Smart buildings need smart people. That's why we've been sharing our knowledge and expertise via industry-recognised courses since 2012.
Raising the bar.
It's one thing to be aware of ICT standards, but it's a whole other level when you learn them. Join our industry-recognised training courses.
Be at the forefront.
Torque IP is an active participant in the standardisation of our local industry guidelines and industry standards and we can provide NATA independent certification as required.
Become Ministry of Education Certified
Ministry of Education standards training courses are typically run twice a year in March and October in the following centres – Auckland, Wellington and Christchurch, other centres can have local courses run, but the minimum number of attendees is 8.
Courses are now run in the classroom with simultaneous remote attendance via MS Teams also available, please note if you are willing to attend a course online.
There will be an online exam at the end of the course, so all attendees are required to bring or have access to a computer with a camera and microphone built in.
The Exam is 1 hour long with an 80% pass mark.
To register: Use the “contact us” box below and start the subject with “MoE Stds Training”.
Sharing is the best policy.
Torque IP has been delivering ICT standards training courses to industry professionals since 2012. This enables us to provide training and mentoring opportunities. As a business we have always had a policy of sharing our knowledge and expertise with the industry and we typically do this in the form of information evenings and short training sessions.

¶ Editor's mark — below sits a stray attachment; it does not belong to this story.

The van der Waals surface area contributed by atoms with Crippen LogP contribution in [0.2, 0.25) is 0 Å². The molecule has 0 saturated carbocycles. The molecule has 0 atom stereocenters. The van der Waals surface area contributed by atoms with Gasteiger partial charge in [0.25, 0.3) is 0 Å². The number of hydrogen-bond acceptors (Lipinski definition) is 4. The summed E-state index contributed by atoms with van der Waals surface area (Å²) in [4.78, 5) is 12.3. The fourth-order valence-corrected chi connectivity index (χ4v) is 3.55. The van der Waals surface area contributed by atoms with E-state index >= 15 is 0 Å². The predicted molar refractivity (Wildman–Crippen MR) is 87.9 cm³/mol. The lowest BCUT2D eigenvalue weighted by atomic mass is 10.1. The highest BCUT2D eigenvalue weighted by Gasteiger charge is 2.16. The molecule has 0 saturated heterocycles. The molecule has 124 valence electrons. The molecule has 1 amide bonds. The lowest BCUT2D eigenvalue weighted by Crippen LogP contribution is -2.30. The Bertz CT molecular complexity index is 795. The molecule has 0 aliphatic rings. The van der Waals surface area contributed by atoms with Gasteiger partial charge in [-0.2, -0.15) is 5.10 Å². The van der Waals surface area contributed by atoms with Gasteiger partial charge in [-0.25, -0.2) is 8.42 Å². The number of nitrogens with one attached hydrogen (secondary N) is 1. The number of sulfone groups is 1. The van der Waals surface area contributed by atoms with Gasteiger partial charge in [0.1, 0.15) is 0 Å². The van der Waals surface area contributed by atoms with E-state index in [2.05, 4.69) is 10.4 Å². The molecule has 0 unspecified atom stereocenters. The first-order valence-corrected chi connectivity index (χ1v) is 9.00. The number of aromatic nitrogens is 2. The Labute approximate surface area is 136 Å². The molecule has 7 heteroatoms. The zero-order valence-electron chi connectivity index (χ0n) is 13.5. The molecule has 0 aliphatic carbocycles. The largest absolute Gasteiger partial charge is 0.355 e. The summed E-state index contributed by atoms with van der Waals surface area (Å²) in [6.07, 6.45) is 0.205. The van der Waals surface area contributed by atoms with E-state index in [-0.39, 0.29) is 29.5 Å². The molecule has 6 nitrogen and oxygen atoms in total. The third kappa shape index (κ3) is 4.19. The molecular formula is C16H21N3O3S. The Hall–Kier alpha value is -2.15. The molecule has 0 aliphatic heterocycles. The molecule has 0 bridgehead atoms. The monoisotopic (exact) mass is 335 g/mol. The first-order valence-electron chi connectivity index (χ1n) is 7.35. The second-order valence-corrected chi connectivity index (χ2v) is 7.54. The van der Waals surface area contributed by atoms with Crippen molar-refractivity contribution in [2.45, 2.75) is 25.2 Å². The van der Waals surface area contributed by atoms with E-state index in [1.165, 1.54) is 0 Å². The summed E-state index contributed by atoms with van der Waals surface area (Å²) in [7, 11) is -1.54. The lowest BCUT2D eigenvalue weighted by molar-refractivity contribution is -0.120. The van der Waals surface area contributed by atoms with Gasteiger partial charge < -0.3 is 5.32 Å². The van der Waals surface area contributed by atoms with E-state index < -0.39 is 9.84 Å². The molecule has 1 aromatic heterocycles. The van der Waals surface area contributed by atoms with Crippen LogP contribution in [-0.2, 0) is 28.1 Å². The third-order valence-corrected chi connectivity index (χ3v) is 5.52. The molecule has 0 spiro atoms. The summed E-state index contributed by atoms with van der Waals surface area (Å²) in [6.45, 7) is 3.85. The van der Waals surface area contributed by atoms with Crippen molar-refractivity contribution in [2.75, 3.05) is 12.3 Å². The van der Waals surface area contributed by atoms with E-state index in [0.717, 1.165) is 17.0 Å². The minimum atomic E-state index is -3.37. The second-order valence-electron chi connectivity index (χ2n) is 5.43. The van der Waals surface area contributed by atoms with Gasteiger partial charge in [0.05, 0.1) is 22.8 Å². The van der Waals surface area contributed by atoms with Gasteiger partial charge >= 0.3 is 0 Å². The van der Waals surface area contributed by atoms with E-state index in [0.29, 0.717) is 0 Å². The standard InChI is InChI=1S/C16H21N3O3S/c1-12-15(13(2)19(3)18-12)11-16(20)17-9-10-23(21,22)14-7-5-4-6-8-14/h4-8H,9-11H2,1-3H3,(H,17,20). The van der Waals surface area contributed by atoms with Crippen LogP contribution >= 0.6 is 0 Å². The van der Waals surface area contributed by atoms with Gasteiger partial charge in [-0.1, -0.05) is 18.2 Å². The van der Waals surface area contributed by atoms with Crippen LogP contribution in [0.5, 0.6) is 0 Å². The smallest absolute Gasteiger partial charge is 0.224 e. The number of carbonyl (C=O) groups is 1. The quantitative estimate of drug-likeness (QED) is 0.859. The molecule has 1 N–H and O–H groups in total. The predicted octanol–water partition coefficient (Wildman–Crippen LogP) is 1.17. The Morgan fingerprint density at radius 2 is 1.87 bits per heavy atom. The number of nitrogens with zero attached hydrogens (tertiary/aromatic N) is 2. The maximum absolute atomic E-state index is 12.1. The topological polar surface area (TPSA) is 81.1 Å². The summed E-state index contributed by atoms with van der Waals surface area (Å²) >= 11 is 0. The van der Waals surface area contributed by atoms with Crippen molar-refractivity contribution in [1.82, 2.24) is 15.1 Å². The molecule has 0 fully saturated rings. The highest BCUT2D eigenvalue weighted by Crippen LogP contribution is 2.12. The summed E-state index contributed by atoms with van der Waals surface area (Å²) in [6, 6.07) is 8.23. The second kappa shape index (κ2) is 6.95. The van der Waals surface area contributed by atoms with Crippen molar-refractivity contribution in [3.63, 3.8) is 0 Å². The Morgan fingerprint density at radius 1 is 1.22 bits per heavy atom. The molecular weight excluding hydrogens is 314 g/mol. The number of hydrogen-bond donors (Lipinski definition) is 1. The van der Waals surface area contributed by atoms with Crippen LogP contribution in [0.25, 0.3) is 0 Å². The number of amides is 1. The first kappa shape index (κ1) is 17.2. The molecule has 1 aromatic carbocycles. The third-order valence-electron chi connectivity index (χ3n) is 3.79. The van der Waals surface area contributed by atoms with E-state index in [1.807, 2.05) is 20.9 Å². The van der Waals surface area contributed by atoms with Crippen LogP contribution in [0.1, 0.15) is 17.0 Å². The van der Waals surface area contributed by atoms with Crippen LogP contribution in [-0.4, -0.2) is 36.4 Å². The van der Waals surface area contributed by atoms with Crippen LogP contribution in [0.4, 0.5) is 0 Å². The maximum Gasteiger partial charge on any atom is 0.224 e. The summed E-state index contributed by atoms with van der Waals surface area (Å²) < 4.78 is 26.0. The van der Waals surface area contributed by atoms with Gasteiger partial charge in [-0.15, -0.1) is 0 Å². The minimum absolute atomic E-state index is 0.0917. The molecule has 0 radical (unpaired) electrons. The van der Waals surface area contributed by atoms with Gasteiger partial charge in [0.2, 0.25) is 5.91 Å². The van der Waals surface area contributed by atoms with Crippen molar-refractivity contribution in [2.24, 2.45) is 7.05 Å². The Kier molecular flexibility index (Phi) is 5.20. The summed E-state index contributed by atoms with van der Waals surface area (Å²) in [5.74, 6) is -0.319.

Standards development process.
- Initial research and development
- Preparation of draft reports and presentations – various technologies
- Workshop with client staff, independent consultants and industry representatives
- Update the draft reposts post workshop
- Publish gap analysis and update or re-write standards
- Reporting and communications (stakeholder and project)
Ministry of Education Standards Update Presentation v5.0
The long-anticipated revision of the NZ primary cabling standard – AS/NZS 3080 – has been released, bringing with it significant changes to the way ICT infrastructure is provided. These are fundamental revisions of the current standards that are applied in day to day designs, specifications and tender submissions. Once the new standards are ratified, referring to the old editions of the standards would be erroneous, unprofessional and, in some cases illegal.
Phil Earl, Technical Director